Percentage of SPC Male Graduates Climb Ahead National Average

October 20, 2021

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Photo: Spring 2018 Commencement Ceremony at the Freeman Coliseum

The enactment of Title IX in 1972, which guaranteed the right to an education free from sex discrimination, had a lasting impact on women pursuing higher education and completing college degrees. Since the ratification of Title IX, women have consistently outpaced men in earning that same level of education as reported by the National Center for Education Statistics.

The 1981-82 academic school year was the first time women received more postsecondary degrees than men, according to NCES. From then on, women across higher education graduation rates have shown consistent growth.

In 1898, before the rise of women receiving a formal education, St. Philip’s College was established by James Steptoe Johnston, a bishop of St. Philip’s Episcopal Church of the West Texas Diocese. St. Philip’s Normal and Industrial School was designed to educate and train recently emancipated slaves. The school began as a weekend sewing class for six black girls.

Later in 1902, Artemisia Bowden joined the school as administrator and teacher and served St. Philip’s College for 52 years. Under her visionary leadership, the school grew from an industrial school for girls into a high school, later a junior college, and today as part of the Alamo Colleges District. Miss Bowden grew the capacity of the talent pool and extended the life expectancy of the institution.

The foundation of St. Philip’s College as an all-girl school has reflected the consistent rates of high female enrollment and degree completion for the majority of its existence. However, in recent years and unlike national trends, St. Philip’s College has experienced a rise in the completion of degrees and certificates by male students, specifically between the years of 2015-2020 as shown below.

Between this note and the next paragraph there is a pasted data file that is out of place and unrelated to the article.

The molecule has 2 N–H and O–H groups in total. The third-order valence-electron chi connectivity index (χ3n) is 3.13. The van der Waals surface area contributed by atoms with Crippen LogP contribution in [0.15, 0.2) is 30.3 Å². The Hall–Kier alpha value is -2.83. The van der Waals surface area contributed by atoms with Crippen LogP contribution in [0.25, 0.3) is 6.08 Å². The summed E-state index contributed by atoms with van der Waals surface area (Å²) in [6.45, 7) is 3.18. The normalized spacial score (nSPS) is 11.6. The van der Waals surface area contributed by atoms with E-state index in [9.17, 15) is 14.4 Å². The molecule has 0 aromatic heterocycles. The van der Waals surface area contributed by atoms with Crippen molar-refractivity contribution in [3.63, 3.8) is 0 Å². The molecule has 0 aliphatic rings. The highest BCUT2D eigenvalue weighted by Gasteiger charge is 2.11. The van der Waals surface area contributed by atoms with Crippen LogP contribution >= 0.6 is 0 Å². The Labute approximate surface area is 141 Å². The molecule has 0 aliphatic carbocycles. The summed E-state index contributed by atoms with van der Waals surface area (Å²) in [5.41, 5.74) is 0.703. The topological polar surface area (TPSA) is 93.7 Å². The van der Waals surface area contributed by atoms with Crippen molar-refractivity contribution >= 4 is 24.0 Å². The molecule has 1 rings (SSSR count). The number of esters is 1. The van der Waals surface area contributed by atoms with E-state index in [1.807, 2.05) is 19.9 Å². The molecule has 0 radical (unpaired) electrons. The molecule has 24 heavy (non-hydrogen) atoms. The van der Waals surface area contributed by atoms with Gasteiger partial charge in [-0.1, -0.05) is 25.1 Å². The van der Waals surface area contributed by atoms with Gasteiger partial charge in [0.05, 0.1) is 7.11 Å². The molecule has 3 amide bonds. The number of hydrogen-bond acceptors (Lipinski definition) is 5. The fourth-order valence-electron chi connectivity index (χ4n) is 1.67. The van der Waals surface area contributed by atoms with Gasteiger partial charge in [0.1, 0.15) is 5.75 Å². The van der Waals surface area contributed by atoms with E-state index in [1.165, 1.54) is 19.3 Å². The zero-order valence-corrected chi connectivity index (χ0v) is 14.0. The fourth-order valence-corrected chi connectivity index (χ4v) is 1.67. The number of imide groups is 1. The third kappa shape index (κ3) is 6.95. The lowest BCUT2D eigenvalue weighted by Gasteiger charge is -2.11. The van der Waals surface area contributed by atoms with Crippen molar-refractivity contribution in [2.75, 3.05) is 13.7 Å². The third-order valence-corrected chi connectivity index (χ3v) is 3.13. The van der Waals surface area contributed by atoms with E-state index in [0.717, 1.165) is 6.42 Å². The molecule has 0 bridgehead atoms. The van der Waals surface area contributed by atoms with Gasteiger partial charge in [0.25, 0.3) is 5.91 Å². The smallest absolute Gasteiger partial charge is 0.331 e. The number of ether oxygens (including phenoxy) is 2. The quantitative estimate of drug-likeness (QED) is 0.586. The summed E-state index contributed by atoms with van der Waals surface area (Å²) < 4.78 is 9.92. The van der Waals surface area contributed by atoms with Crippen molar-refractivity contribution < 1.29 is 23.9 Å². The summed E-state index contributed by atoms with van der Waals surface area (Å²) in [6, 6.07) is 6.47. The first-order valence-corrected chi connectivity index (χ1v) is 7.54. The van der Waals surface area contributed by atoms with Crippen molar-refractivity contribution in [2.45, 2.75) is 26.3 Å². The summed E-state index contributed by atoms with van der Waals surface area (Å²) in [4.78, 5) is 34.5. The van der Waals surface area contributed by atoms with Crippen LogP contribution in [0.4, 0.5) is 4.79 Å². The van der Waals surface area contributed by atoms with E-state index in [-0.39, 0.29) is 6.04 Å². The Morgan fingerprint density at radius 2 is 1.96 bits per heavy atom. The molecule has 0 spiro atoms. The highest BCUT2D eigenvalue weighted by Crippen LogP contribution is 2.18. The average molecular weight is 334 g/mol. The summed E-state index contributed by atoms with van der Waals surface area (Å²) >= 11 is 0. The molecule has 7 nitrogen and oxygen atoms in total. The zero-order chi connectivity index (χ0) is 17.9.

The rise in male student completion rates shows a contrast to national two-year and four-year degree-granting institutions who overall reported their graduation rates were higher for females than for males according to NCES reporting

“We don’t rely on a one-size-fits-all support system for students. We meet each student where he or she is and we curate a network that addresses the individual’s needs. We’ve implemented two experiential programs in the last five years that have had a great impact on persistence. Both are targeted, but not limited to, male students – Men of Color and Collegiate 100. Each provides active students with mentors, networking and community engagement. Each is impactful here at St. Philip’s College and beyond because of the potential to make lifelong relationships with leaders here and in the community,” explained SPC President Dr. Adena Williams Loston.

In addition to the increase of male graduates, St. Philip’s College holds the largest percentage of male student enrollment across the Alamo Colleges District, at 41.47% as of Fall 2020. Most St. Philip’s College male students are pursuing degrees in Biology, Liberal Arts, Business Administration, Automotive Technology, and IT Cybersecurity. Between Fall 2019 and Summer 2021, the five programs reported the highest number of male student enrollment.

St. Philip’s College technical training programs such as Plumbing, Electrical Trades, Air Conditioning Heating & Refrigeration, Welding, and Automated Industrial Process, continue to be mostly comprised of male students.

In 123 years, St. Philip’s College has grown to offer over 100 programs. Although the earliest lessons taught at St. Philip’s were sewing, the purpose of the College has remained the same in teaching leadership and marketable skills.

St. Philip’s College continues to be one of the oldest and most diverse community colleges in the nation. The college has earned the 2018 Texas Award for Performance Excellence, 2018 Baldrige National Quality Award, and 2020 Texas Award Next for Performance Excellence.

For more information on the history of St. Philip’s College, click here.

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